Thursday, January 18, 2018

Nikolaus Geyrhalter's CERN finally gets an American release -- from Icarus on DVD

Made back in 2013, prior to Nikolaus Geyrhalter's later and better documentary, Homo Sapiens, but only now getting a release (on DVD) here in the USA, his eponymously-titled film about that famous research center in Switzerland where they are trying to understand and/or maybe re-create the Big Bang, CERN is interesting enough but it also seems lacking when compared to the terrific documen-tary, also made in and about that research center, entitled Particle Fever.

Herr Geyrhalter, pictured at left, has made a number of first-rate films I would not under any circumstance have wanted to miss, and while I am glad to have seen CERN, I would call it one of his lesser works in that it does not possess the depth, surprise or subtlety of his others. It is what it is -- a 75-minute exploration of the research center and some of the very smart scientists who labor there --  and that's perfectly OK. Perhaps because this documen-tary (according to the IMDB at least) was made for television, it seems an unusually simplistic example of Geyrhalter's oeuvre.

The filmmaker inter-cuts between scenes of physicists, engineers and researchers (as above) explaining to us non-scientists what they do and shots of what we might call the grunt workers (as below) doing the physical labor at CERN, who for whatever reason don't get the chance to speak with us. The higher-level speakers do the best they can explaining to folk like us who haven't much of a clue to this kind of science or research. (One fellow here almost continually chuckles and laughs as he talks, probably because trying to give us a elementary-school level understanding of his job is so ridiculous).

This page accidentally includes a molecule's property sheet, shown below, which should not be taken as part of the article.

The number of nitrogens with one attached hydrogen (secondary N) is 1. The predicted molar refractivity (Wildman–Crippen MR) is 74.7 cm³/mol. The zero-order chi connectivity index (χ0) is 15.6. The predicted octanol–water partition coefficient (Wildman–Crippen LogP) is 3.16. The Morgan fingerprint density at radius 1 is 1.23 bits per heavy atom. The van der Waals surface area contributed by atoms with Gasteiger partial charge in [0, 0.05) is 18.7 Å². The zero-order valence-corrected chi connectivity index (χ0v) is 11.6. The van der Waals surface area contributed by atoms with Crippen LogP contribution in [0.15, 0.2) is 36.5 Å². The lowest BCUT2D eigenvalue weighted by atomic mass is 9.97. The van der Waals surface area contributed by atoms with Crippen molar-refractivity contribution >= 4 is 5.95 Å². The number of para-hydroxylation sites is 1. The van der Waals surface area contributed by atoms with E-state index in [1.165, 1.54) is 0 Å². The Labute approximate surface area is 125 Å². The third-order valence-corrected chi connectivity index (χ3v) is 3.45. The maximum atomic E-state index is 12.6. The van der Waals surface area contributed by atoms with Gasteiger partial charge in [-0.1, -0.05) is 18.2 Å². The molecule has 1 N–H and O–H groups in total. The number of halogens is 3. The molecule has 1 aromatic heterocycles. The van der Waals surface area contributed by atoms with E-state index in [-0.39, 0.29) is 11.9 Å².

The film is full of Geyrhalter's usual gorgeous cinematography which is always a pleasure to view, and although the speakers here seem to come from all over the globe -- Italy, Germany, Africa, France, the USA and more -- English (being the one clear international language) is constantly spoken, albeit as the first speaker we hear tells us, it is very broken English because everyone speaks it with a different accent. English subtitles would have helped the film tremendously, given that, by the time you have managed to decipher a new and different accent, you've also missed half of what was being said.

Still, and aside from what you might be able to learn about what's going on at CERN, there is also some fun to be had hearing the little bits of gossip you'll pick up. There are lots of divorces here, one woman explains, probably because of how dedicated these scientists are to their work above all else.

After spending much of the film underground we at last see the natural light of day for a bit before returning below. CERN, it turns out, is like a small city with literally thousand of "citizens" to be governed. The place has its own fire department and police force, too. You'll learn this and a lot more, and even if you can't quite perhaps understand all of what you're being told, you'll come away from this relatively short documentary feeling, I suspect, that CERN is probably the absolutely smartest spot on earth.

The film concludes with one of Geryhalter's marvelous tracking shots in which we glide down a corridor for what seems like forever until... yes, the film simply ends. From Icarus Films, running 78 minutes, in broken English and featuring about one dozen interviews, CERN is available now on DVD for purchase and (I hope) rental.

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